Merck, as a large personal care ingredients manufacturer, aim to be at the forefront of innovation, debating scientific topics that are relevant and on trend.
Their annual forum brings together primarily scientists from the German-speaking world carrying out research in microbiome, pollution and, in my case, touch.
It is a privilege to be invited to Darmstadt, Germany, this Wednesday, to share my clinical expertise in a talk about “The Science of Massage for Different Skin Types”.
We understand that sensory properties of skincare products – the texture, scent and skin feel – enhance the perceived wellbeing that results from their use.
When developing new products, it is therefore important to understand how an individual’s skin type, age and ethnicity can affect their experience.
Different application touch techniques can impact skin biology in different ways and this is where the science of massage is relevant.
For example, the slow and deep techniques relax the brain, bring in more blood flow and stretch the collagen, producing dermal fibroblasts, collagen-making cells that get less active with ageing which leads to skin thinning, more wrinkles and sagging.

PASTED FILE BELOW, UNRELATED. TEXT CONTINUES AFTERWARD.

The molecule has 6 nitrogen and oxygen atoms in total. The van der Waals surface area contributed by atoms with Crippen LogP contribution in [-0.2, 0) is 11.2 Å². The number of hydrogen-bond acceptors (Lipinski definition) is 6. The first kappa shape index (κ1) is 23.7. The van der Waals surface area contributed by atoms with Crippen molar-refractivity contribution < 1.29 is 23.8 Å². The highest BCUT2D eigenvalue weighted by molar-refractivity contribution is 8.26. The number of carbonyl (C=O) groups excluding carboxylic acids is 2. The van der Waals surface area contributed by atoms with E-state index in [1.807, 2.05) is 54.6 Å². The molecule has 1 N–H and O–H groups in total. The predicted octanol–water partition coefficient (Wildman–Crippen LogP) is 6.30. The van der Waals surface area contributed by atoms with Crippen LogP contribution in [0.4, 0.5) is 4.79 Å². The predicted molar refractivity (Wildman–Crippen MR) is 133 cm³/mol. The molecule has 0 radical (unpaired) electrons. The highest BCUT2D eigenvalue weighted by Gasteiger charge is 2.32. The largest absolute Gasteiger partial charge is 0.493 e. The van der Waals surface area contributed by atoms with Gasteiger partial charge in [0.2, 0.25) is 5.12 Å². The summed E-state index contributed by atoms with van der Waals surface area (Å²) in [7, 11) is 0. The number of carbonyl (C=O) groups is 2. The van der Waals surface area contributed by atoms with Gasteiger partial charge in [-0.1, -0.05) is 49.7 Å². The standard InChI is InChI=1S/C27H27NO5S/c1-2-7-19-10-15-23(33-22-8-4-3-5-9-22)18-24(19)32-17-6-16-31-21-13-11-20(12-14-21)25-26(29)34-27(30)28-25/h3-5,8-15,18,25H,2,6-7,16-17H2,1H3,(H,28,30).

By contrast, the light touch techniques refresh and drain the superficial lymphatic system, something which our bodies do less effectively as we get older, causing puffiness and sagging.
Evidence-based facial massage techniques that work well for all skin types are those which can enhance the penetration of active ingredients from the formulation and respect the weak skin barrier function in different facial zones.
In addition, these techniques should stimulate different C-fibres in the brain; those which signal for reward and bonding, originally involved in mother-baby contact and care, reducing stress and making us feel good.
Not all products can be applied with a massage, and considering the product format and specific ingredients is also essential when designing new application techniques.
Cultures around the world approach touch differently, we talk about tactile (the southern) and non-tactile (the northern) societies.
Yet touch techniques need to respect the integrity of the skin barrier in each case to provide overall positive benefits for the human body, strengthen the connection between the skin and the brain, and increase wellbeing.
I am passionate to advocate short facial massage techniques and their physiological benefits in different skin types as an alternative to Botox and fillers.
Further reading: My blog on How Touch Enhances Wellbeing. To learn more about my work and products, watch my YouTube video.